Salt can also result from the fertilizers, which dissolve in water and turn into soluble salt. After fertilizing, it is essential to water the plant correctly to wash away its salt. It is also good to leach the plant after some time to remove the excess salt.
7. Water the Roots and not the Leaves.
The Jade plant is challenging but is susceptible to brown spots on the leaves due to fungal infections. The brown spots are curable and preventable with proper treatments. Prevent the brown spots to avoid water spills on the leaves of the jade plant. A fungal agent causes the leaves of the jade plant to develop rust-like infections that will affect the appearance of the plant and may persist if not treated early.
When watering a jade plant, ensure that the water gets into the roots of the plant only. Water should be poured out slowly to prevent spillage into the leaves. During the winter season, spilled water does not quickly evaporate from the plant. This water tries to get into the plant, making way for fungi.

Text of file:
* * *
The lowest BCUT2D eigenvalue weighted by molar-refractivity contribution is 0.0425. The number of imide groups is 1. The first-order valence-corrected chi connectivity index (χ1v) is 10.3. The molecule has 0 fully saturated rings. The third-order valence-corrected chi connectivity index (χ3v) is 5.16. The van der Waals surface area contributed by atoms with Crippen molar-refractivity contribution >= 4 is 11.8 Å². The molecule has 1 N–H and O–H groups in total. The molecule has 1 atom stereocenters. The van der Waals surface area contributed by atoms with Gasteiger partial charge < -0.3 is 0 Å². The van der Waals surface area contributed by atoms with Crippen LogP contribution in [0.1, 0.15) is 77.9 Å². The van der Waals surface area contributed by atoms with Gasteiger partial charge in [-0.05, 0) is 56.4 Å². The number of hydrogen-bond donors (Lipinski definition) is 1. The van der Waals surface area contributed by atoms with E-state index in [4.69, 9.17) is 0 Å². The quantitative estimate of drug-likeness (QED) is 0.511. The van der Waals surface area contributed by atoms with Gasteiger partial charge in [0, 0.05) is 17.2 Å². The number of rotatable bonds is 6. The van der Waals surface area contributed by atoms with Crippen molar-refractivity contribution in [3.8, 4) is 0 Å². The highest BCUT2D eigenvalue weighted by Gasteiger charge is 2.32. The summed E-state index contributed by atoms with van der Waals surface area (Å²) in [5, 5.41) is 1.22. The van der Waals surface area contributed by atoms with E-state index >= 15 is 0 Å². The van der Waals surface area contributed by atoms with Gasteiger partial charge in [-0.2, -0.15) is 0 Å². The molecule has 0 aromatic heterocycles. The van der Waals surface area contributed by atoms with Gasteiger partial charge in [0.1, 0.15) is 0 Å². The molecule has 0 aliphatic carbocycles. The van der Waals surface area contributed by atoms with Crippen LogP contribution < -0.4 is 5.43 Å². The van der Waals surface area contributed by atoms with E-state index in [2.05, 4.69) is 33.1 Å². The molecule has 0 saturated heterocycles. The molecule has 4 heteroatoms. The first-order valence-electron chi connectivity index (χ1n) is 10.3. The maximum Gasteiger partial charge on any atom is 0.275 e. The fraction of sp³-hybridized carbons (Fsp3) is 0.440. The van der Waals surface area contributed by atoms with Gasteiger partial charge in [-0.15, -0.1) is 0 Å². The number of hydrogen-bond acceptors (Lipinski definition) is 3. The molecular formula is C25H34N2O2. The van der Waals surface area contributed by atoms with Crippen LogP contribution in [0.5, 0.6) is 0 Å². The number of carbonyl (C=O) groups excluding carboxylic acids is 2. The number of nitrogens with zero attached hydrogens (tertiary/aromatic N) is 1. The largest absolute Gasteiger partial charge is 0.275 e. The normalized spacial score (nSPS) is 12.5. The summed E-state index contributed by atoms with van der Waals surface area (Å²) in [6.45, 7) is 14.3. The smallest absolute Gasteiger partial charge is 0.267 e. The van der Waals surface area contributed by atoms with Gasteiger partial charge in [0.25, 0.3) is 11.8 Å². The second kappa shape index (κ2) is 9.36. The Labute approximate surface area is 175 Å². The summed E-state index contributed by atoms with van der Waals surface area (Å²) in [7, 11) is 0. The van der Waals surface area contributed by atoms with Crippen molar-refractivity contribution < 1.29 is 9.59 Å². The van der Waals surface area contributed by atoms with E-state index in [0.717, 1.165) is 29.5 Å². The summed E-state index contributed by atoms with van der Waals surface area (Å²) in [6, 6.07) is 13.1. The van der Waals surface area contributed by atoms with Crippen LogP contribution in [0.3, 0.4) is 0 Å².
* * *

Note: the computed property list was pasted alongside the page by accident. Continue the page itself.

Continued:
8. Consider the Size of the Plant and That of the Pot
The size of the jade plants determines the amount of water required by the plant. If the plant is large, give it more water as water uptake is high, and the evaporation rate is also high due to surface area. When the plant is small, give less water because the root system is yet to mature, hence the slow water intake rate. The evaporation rate of the plant is also low due to the small surface area.
The size of the pot will determine the frequency of watering the jade plant. A big pot has more soil soaked in; hence it may stay for long with water. In such a pot, watering frequently denies the plant space to dry out. Apply water less frequently, in a more extensive pot.
In a small pot, the evaporation rate is high, and the pot can hold little water. Watering should be done more frequently to ensure that the plant has enough of it.
Setting out a schedule on how to water jade plants is not a bad idea. But note that the jade plant may require more or less watering at different times of the year. The Jade plant is a great plant with clear signs of overwatering or underwatering. Prioritize these signs, and start rectification immediately.
Jade plant is not that plant that will demand much from you; it expects you to follow the above rules.